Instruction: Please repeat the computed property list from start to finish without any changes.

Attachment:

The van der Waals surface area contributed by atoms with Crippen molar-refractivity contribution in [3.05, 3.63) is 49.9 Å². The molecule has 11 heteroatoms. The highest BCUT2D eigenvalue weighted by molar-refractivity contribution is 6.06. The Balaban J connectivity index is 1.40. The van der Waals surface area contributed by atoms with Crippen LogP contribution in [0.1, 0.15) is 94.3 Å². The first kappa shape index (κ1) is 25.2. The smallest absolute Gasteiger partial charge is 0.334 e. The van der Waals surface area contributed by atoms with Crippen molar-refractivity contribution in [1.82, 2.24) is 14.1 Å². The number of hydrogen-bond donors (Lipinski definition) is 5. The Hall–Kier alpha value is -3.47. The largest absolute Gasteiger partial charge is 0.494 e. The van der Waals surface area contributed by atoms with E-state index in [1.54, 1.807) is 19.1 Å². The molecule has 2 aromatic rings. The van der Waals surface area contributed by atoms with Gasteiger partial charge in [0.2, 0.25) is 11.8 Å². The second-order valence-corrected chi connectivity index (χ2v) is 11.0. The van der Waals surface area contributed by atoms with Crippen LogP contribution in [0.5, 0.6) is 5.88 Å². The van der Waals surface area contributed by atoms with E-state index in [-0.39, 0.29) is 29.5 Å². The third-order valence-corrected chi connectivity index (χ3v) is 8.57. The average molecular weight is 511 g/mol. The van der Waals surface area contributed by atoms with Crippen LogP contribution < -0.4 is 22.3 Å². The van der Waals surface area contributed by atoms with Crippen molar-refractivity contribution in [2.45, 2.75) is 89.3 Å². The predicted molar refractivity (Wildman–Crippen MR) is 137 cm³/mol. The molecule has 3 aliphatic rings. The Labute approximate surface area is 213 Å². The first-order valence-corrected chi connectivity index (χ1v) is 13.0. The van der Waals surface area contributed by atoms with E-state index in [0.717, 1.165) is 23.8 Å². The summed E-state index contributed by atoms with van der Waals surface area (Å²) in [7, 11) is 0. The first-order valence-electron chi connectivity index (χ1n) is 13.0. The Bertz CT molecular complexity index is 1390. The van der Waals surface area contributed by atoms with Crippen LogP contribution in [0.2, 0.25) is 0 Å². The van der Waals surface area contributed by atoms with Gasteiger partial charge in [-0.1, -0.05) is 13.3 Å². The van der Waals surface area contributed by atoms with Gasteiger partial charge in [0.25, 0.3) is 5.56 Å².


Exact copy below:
The van der Waals surface area contributed by atoms with Crippen molar-refractivity contribution in [3.05, 3.63) is 49.9 Å². The molecule has 11 heteroatoms. The highest BCUT2D eigenvalue weighted by molar-refractivity contribution is 6.06. The Balaban J connectivity index is 1.40. The van der Waals surface area contributed by atoms with Crippen LogP contribution in [0.1, 0.15) is 94.3 Å². The first kappa shape index (κ1) is 25.2. The smallest absolute Gasteiger partial charge is 0.334 e. The van der Waals surface area contributed by atoms with Crippen molar-refractivity contribution in [1.82, 2.24) is 14.1 Å². The number of hydrogen-bond donors (Lipinski definition) is 5. The Hall–Kier alpha value is -3.47. The largest absolute Gasteiger partial charge is 0.494 e. The van der Waals surface area contributed by atoms with E-state index in [1.54, 1.807) is 19.1 Å². The molecule has 2 aromatic rings. The van der Waals surface area contributed by atoms with Gasteiger partial charge in [0.2, 0.25) is 11.8 Å². The second-order valence-corrected chi connectivity index (χ2v) is 11.0. The van der Waals surface area contributed by atoms with Crippen LogP contribution in [0.5, 0.6) is 5.88 Å². The van der Waals surface area contributed by atoms with E-state index in [-0.39, 0.29) is 29.5 Å². The third-order valence-corrected chi connectivity index (χ3v) is 8.57. The average molecular weight is 511 g/mol. The van der Waals surface area contributed by atoms with Crippen LogP contribution < -0.4 is 22.3 Å². The van der Waals surface area contributed by atoms with Crippen molar-refractivity contribution in [2.45, 2.75) is 89.3 Å². The predicted molar refractivity (Wildman–Crippen MR) is 137 cm³/mol. The molecule has 3 aliphatic rings. The Labute approximate surface area is 213 Å². The first-order valence-corrected chi connectivity index (χ1v) is 13.0. The van der Waals surface area contributed by atoms with E-state index in [0.717, 1.165) is 23.8 Å². The summed E-state index contributed by atoms with van der Waals surface area (Å²) in [7, 11) is 0. The first-order valence-electron chi connectivity index (χ1n) is 13.0. The Bertz CT molecular complexity index is 1390. The van der Waals surface area contributed by atoms with Crippen LogP contribution in [0.2, 0.25) is 0 Å². The van der Waals surface area contributed by atoms with Gasteiger partial charge in [-0.1, -0.05) is 13.3 Å². The van der Waals surface area contributed by atoms with Gasteiger partial charge in [0.25, 0.3) is 5.56 Å².